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Service Desks – All the Go

Ric Carlyon - Sunday, October 11, 2015

Popularity of Service Desks as a means of dispensing Justice of the Peace services is rapidly becoming apparent, and not just in Auckland. 

Other Associations who have trialed them as an experiment have also met with success, with usually higher than expected uptake.

Te Aroha, in Waikato Association’s territory is the latest.

Ten Justices of the Peace are now rostered for a session each Wednesday, 11am - 1pm, at the local CAB.

“Some Justices prefer to make their service available at a public desk rather than in their own homes”, says Te Aroha- Morrinsville Branch President, Eric Russell, echoing one of the reasons Auckland Association attributes to the success of its 52 Service Desks situated across Super City. 

One, Sylvia Park, which also operates in a CAB, recently extended its services to Saturday mornings. Jenny Hunt expects it to be just as busy as weekdays, if not more so, once the Saturday opening becomes known.

And Northland Association's Registrar, Sue Farrant, is quoted in the Northern Advocate saying Justices of the Peace signed more than 1,200 documents last month at the Service Desk in Whangarei Courthouse, in addition to services provided at Whangarei Central Library on Saturday mornings.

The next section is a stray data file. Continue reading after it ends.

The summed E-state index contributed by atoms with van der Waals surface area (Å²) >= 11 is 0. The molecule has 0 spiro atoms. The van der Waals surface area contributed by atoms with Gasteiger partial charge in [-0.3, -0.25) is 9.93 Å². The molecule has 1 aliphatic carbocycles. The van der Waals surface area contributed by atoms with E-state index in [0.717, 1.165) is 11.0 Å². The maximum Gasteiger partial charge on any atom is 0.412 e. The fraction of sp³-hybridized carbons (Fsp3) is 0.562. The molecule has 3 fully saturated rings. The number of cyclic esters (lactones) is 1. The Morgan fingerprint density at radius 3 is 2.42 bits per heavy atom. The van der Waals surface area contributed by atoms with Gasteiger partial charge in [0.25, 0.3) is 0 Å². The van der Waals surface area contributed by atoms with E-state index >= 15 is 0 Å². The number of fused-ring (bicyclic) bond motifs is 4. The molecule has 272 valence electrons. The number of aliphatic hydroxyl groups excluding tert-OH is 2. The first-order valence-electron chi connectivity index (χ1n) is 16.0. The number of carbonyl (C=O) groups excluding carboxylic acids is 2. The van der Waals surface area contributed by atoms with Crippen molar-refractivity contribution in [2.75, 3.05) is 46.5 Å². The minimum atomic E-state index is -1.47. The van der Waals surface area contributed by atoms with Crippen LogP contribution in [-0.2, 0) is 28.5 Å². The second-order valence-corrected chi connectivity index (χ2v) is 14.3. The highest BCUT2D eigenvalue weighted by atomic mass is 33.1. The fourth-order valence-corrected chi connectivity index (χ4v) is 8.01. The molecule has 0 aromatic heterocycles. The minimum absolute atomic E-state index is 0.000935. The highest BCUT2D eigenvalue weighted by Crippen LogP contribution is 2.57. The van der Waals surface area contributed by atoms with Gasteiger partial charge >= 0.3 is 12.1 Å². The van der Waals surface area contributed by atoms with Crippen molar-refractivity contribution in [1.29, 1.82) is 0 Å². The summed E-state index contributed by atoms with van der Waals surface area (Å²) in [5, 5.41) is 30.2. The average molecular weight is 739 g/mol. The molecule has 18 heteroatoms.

Justices of the Peace to Settle Harbour Board Disputes

Ric Carlyon - Tuesday, October 06, 2015

Council has legislated that Justices of the Peace will settle any disputes against Harbour Board charges. Payers who have any concern about the amount they’ve been levied, or disagree with any other dues or charges imposed under the Harbour by-laws, should make application to a Justice of the Peace for a hearing. The Justice will then consider the matter, determine amounts to be paid and appropriately award costs to either of the parties, taking into account any distress suffered. The Justice’s  decision is to be issued by means of warrant.